An intorduction to travel How we get to church matters

Written by Louise Abraham and the Green Guardians of Brentwood Cathedral

The Green Guardians of Brentwood Cathedral explore the importance of how we travel, for our planet, for our people and for our faith

How does the way I travel affect the world?

The way we choose to travel is one of the single biggest differences we can make to our carbon footprint – transportation accounts for 28% of the UK’s yearly greenhouse gas emissions (UK ONS 2018); the largest contribution of any sector. Many of us jump in the car, or book a flight, without even thinking, out of habit or convenience, and have never considered how the way we travel has a profound effect not only on our environment, but on our approach to life.

“Convenience” limits our experience

The perceived need to drive is rooted in a society that prioritises busyness; the need to rush from place to place, filling our lives with unsustainable levels of activity that ultimately lead to stress, burnout, and unhappiness.

In England, 60% of 1-2 mile trips are made by car (National Travel Survey 2018) – it takes the average person about 20 minutes to walk a mile – what does that show us? That we prioritise habit and convenience, even when the drive might well take us longer in traffic, arriving at our destination and needing to fight for a parking space!

The need to slow down

We have an opportunity, therefore, in the way we choose to travel to not only reduce our carbon footprint, but to improve our wellbeing, to create healthy habits, and to allow ourselves to more joyfully experience God’s gift of creation. By choosing to walk or cycle, or even to take public transport, we are opened to encountering both the beauty of nature and the people that we meet along the journey.

As Catholics, we believe that the Mass is centre of our faith and should be an experience of encounter and reflection both with the Real Presence of Christ and with our church community. What sense does it make to rush to Mass, face the battle of the parish carpark, only to arrive to church flustered and frustrated? Our journey to church is an excellent opportunity to help us prepare for Mass; giving us extra space to reflect, experience God in nature and community, and to help us reduce our environmental impact in the process.

For those who have children, slowing down the journey to Mass can be a beneficial way of engaging them about the importance of Mass. Perhaps during the walk or cycle to Church, you can talk to them about what to expect in Mass and even discuss the readings you will hear that day?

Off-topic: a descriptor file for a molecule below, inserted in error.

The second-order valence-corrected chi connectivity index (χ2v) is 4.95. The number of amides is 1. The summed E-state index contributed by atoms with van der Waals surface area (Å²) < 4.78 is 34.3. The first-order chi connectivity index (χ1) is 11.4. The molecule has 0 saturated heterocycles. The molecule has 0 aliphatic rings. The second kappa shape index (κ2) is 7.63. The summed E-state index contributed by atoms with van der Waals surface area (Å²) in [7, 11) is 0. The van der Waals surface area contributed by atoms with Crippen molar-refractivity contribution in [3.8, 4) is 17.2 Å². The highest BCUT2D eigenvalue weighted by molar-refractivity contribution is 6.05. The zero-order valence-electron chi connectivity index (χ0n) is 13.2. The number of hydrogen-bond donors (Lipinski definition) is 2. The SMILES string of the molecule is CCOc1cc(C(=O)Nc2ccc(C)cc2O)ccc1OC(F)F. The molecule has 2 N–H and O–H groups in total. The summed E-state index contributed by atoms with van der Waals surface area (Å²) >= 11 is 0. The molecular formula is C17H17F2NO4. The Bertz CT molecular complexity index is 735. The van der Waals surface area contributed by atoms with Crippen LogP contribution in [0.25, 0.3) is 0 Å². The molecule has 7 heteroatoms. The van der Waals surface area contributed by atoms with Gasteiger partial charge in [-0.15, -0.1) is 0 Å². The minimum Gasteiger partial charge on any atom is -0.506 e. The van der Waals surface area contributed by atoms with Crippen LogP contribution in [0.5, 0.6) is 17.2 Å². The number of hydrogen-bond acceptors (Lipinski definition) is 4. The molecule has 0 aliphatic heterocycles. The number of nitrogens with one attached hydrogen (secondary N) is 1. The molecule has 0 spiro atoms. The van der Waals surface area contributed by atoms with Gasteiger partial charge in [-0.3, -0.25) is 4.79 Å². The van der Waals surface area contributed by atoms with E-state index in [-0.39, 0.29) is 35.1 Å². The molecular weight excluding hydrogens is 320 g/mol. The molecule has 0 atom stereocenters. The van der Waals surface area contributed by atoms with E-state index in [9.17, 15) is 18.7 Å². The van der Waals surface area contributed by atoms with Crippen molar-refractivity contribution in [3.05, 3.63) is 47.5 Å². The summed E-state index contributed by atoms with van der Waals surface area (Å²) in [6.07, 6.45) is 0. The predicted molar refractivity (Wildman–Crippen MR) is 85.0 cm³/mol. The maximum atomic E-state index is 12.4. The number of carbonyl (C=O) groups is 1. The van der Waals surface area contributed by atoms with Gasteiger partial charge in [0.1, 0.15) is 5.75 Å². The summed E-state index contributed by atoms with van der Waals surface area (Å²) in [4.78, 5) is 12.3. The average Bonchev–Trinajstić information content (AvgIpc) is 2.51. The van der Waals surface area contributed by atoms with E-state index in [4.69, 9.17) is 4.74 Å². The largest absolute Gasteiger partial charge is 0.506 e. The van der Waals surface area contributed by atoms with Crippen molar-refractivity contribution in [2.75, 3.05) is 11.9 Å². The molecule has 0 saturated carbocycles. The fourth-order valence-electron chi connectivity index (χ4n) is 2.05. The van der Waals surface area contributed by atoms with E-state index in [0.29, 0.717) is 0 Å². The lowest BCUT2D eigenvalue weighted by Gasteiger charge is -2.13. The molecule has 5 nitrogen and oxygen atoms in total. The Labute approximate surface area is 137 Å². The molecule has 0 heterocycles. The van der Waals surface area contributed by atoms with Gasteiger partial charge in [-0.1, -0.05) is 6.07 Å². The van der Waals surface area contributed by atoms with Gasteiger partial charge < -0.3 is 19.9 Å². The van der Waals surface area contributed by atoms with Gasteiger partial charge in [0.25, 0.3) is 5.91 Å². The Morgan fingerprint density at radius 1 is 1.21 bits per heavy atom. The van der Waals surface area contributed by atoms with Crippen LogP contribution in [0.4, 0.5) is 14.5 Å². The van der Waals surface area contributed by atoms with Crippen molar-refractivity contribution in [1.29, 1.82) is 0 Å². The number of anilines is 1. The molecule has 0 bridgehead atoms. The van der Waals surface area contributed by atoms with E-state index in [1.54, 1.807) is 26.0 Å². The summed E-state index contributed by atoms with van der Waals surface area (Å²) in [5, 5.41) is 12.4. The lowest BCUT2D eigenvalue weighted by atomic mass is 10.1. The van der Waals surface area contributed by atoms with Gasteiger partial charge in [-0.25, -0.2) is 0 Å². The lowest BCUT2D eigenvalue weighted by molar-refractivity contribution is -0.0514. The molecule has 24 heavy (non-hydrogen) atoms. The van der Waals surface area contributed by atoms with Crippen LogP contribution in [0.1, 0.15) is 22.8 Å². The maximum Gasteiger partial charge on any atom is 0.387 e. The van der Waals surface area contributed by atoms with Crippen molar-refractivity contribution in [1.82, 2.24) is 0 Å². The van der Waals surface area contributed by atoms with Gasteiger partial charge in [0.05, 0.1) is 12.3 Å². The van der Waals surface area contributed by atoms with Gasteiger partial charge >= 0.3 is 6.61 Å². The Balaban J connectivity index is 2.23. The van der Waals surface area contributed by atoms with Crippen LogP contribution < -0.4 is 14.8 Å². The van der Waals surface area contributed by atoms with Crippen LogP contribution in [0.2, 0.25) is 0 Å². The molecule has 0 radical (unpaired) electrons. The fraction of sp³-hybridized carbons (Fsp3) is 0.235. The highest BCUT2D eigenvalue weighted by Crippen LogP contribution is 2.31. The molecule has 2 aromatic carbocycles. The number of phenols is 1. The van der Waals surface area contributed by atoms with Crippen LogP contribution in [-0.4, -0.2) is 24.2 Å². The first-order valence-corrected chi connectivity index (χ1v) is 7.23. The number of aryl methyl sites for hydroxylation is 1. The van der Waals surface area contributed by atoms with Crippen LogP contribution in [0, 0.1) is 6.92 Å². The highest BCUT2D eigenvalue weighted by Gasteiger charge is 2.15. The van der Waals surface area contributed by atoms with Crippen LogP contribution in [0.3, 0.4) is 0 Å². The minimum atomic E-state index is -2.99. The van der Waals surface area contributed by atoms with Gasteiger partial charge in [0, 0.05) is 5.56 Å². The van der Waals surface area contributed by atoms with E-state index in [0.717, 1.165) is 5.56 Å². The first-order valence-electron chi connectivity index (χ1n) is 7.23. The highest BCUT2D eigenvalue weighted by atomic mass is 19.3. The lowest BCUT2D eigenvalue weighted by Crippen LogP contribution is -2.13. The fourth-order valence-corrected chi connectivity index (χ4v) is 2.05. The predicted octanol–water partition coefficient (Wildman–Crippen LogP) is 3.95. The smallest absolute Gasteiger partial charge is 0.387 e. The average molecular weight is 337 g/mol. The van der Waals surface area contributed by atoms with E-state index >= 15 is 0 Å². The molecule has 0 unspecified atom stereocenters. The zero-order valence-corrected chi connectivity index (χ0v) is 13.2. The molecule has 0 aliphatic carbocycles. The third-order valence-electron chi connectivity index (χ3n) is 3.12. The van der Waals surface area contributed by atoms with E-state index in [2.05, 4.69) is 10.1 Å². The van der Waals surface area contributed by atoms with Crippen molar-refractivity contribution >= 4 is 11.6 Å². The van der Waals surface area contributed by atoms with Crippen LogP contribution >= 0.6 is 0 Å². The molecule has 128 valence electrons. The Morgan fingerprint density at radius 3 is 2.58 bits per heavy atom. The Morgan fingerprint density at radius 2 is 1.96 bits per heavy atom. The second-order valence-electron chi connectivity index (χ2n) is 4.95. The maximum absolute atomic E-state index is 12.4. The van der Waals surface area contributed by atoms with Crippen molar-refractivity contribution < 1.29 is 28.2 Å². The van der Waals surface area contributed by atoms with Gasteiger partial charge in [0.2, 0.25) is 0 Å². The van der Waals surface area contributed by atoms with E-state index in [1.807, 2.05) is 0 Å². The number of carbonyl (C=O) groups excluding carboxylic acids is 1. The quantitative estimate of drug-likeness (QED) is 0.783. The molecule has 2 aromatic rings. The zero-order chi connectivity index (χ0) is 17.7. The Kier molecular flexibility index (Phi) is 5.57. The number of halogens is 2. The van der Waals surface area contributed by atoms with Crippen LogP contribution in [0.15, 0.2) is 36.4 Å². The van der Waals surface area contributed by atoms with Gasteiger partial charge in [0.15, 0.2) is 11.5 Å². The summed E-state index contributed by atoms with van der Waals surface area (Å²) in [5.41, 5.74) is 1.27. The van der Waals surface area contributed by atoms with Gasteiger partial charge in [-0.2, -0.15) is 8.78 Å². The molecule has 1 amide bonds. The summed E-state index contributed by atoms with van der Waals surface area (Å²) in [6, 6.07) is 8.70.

A Cross walk in Holy week. Walking can provide a visible witness.

What can my parish do?

The parish setting, therefore, has an opportunity to encourage encounter and community through the way that it supports its parishioners to make healthy changes in the way they travel. This doesn’t mean forcing everyone to walk to Mass, but involves some careful and clever thinking about the specific needs of your community and to recognise the importance of the journey in our experience of church. For example, a carpool scheme serves the community not only in reducing pollution (with less cars on the road) but can help those in your local area who would otherwise be unable to travel to church for whatever reason (e.g., lack of accessibility of local transport for people with disabilities or financial restraints). Or perhaps your parish could work to campaign for better public transport in your community? Can you work with other Churches and religious groups in your area to organise a ‘Walk to Church’ Sunday once a month where churchgoers walk to Mass or a religious service together? 

At Brentwood Cathedral, we have installed bicycle racks to make the experience of cycling to Mass more accessible as parishioners feel there is a dedicated space where their bicycles are secure. During Lent, we also prepared a guide for parishioners who wished to reflect on their relationship with the natural environment. The guide challenged parishioners to think about their transport habits, especially in the lead up to Palm Sunday.

Taking the time to appreciate that the way we travel is an essential part of our Christian experience. The average person spends 377 hours a year on the move (National Travel Survey 2018) – imagine what you could do with that time if you learnt to appreciate the journey?

About the Authors

Louise Abraham is part of the Brentwood diocesan Laudato Si’ working group and member of Green Guardians, a social action group based at Brentwood Cathedral. Created as a response to Pope Francis’ Laudato Si’, parishioners have taken action by raising awareness of environmental issues and encouraging the parish community to live simply and sustainably.